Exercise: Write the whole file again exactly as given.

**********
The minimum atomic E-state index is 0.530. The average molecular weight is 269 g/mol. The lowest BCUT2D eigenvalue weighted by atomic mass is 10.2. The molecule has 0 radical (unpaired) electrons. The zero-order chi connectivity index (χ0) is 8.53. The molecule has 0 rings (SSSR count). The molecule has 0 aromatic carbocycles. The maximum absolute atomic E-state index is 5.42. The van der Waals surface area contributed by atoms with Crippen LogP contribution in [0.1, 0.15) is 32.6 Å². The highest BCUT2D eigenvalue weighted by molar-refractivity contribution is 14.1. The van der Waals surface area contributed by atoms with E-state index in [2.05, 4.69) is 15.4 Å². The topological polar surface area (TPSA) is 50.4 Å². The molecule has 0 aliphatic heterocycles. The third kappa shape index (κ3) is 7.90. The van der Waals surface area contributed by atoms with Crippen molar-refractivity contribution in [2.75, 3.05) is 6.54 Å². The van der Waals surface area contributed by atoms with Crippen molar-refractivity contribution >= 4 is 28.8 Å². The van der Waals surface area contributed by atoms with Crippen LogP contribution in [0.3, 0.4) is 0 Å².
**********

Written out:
The minimum atomic E-state index is 0.530. The average molecular weight is 269 g/mol. The lowest BCUT2D eigenvalue weighted by atomic mass is 10.2. The molecule has 0 radical (unpaired) electrons. The zero-order chi connectivity index (χ0) is 8.53. The molecule has 0 rings (SSSR count). The molecule has 0 aromatic carbocycles. The maximum absolute atomic E-state index is 5.42. The van der Waals surface area contributed by atoms with Crippen LogP contribution in [0.1, 0.15) is 32.6 Å². The highest BCUT2D eigenvalue weighted by molar-refractivity contribution is 14.1. The van der Waals surface area contributed by atoms with E-state index in [2.05, 4.69) is 15.4 Å². The topological polar surface area (TPSA) is 50.4 Å². The molecule has 0 aliphatic heterocycles. The third kappa shape index (κ3) is 7.90. The van der Waals surface area contributed by atoms with Crippen molar-refractivity contribution in [2.75, 3.05) is 6.54 Å². The van der Waals surface area contributed by atoms with Crippen molar-refractivity contribution >= 4 is 28.8 Å². The van der Waals surface area contributed by atoms with Crippen LogP contribution in [0.3, 0.4) is 0 Å².